The idea is not limited to the current crisis. Many U.S. pedagogical models emphasize the importance of keeping students busy at every moment. Granted, most educators will stress that the activities should be purposeful and meaningful, but they still recommend a tight sequence, with swift, well-coordinated transitions. There’s an assumption that if you let up just slightly, havoc will ensue. And so it becomes the truth. Many kids do not learn how to handle pauses, silences, and uncertainties. Why not? Because they are told, from day one, that they must stay “on task.” Teachers are told to keep things swift and purposeful–to remind students of the aim of the lesson, to demand outcomes, and to avoid having students do any one thing (especially listening to the teacher) for very long.

Some of this is fine. But it has turned into a system-wide fear of autonomy, of being left to one’s own devices. This relentless busyness doesn’t help education or those involved in it. Even less does it help those badly in need of rest right now. At the very least, teachers and students could have been given those two days–Thursday and Friday–so that they could celebrate the holidays at home and enjoy a brief respite from online life. Education does not take place in frenzy, nor cures and recovery in exhaustion.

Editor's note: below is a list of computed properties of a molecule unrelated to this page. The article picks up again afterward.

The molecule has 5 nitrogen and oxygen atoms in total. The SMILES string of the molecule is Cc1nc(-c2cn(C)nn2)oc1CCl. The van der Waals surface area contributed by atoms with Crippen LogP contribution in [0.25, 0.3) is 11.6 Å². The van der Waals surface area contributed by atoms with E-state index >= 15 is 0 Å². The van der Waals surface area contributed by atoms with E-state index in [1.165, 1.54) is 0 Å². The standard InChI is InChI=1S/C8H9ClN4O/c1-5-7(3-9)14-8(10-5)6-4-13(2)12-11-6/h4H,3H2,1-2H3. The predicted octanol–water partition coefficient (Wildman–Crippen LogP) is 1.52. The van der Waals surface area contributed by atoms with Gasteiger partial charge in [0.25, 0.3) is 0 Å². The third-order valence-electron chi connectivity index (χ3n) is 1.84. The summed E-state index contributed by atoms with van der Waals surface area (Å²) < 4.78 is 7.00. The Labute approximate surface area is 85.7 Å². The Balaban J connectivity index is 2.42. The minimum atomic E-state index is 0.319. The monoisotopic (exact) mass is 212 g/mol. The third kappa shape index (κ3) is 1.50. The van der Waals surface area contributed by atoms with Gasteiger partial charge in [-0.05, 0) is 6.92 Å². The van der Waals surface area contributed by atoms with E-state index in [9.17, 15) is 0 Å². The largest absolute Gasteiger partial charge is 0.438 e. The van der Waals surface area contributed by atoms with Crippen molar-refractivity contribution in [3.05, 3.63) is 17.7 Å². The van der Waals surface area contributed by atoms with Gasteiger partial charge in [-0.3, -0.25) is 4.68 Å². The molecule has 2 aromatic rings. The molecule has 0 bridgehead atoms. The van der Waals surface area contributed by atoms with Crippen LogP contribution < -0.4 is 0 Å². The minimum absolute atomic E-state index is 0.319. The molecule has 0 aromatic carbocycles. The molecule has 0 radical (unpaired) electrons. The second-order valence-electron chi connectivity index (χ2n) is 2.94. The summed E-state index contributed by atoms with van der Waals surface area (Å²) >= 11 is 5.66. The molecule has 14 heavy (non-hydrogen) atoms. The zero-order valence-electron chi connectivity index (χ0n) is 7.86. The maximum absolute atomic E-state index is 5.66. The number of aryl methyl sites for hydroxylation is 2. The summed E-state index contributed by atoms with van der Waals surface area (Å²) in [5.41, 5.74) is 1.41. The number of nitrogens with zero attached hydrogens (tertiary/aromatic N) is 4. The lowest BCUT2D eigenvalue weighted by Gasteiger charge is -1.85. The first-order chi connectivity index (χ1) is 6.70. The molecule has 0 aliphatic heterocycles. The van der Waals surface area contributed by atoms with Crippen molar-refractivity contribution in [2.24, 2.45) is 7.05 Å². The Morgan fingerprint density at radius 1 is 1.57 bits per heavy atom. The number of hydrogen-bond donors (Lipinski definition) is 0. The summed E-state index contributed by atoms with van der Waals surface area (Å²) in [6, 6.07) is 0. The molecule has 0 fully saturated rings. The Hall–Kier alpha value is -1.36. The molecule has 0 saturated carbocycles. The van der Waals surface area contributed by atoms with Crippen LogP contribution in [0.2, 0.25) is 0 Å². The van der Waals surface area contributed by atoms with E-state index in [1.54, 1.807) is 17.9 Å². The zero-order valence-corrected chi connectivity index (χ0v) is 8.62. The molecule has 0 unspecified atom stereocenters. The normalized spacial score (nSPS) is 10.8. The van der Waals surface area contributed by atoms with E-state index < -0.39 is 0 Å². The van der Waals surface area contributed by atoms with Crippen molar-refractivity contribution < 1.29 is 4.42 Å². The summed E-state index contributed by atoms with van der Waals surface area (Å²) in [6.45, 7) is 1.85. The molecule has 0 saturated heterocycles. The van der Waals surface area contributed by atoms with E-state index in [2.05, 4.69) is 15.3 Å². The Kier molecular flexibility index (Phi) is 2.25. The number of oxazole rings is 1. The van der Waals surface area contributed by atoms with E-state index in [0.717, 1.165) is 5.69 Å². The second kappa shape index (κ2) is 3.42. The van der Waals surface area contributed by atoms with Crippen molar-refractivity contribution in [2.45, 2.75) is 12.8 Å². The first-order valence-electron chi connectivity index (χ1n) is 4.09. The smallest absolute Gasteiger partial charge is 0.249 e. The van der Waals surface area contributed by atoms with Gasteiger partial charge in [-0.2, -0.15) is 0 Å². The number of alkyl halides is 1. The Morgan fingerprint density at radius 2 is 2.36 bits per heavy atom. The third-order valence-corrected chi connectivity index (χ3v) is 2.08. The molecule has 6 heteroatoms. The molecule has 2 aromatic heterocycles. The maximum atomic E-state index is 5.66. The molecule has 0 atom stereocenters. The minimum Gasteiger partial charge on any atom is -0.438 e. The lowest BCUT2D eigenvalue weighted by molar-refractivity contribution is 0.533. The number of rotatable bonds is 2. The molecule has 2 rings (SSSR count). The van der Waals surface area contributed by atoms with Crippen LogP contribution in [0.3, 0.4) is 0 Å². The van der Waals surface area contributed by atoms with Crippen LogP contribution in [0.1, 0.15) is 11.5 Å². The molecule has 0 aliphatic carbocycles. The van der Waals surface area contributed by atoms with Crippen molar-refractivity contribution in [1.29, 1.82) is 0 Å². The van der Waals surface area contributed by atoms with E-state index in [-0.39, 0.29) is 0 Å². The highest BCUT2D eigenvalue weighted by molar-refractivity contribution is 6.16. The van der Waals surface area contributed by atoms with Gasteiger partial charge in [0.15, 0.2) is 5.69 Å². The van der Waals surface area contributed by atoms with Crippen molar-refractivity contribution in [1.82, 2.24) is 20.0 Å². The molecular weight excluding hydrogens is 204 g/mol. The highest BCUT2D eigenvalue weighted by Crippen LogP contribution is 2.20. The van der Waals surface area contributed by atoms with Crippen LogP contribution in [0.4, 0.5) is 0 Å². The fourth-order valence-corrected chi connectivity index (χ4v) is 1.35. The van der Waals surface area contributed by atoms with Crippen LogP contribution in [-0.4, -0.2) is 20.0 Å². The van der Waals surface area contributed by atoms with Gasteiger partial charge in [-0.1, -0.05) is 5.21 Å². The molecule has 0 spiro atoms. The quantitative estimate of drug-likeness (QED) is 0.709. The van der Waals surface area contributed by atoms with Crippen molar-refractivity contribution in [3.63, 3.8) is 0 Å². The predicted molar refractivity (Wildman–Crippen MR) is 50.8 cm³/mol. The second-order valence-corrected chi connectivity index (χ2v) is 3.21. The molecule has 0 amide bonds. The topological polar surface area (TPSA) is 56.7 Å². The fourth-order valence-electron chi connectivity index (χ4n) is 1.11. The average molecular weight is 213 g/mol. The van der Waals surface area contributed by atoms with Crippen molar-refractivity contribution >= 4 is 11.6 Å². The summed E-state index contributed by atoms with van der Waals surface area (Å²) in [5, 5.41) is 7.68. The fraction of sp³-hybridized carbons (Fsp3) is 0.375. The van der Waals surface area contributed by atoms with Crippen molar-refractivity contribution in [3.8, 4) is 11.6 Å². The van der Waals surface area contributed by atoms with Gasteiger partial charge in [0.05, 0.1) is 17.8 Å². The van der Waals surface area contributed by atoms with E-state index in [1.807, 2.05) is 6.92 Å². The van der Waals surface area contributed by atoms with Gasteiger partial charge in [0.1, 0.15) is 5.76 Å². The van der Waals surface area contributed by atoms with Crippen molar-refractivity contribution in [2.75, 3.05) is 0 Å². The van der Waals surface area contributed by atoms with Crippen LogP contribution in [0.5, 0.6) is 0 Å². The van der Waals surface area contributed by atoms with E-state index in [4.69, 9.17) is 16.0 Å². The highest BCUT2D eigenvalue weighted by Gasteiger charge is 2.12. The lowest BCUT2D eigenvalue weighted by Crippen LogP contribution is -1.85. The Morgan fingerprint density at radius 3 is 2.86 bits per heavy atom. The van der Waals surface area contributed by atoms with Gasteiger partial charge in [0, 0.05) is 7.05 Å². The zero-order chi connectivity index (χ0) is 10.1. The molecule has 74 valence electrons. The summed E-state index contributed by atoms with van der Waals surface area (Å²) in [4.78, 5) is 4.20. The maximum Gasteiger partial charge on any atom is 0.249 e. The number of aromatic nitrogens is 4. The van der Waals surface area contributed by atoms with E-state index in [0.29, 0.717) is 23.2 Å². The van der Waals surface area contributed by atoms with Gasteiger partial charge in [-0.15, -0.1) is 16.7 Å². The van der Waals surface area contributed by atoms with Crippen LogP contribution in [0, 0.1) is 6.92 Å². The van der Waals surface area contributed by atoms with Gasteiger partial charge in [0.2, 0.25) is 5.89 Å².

Kindness as a Staple

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Just about everything has been said about the coronavirus that can be said with knowledge, feeling, or both. One of the biggest challenges is the uncertainty surrounding the virus; that too has been said many times.

But one thing hasn’t been said enough, or I haven’t seen it enough. Part of the stress lies in not knowing whether people around us have it, whether anyone we know is dying of it, whether anyone we know has died. I worry that I will find out months, maybe years, later that someone I know died from it. I worry also that many with the virus are afraid to say anything at all.

The virus carries stigma. Those who admit to having it–or to knowing someone who has it–risk ostracism, blame, and other loss. For their own protection, people keep medical matters to themselves; doctors protect the information too.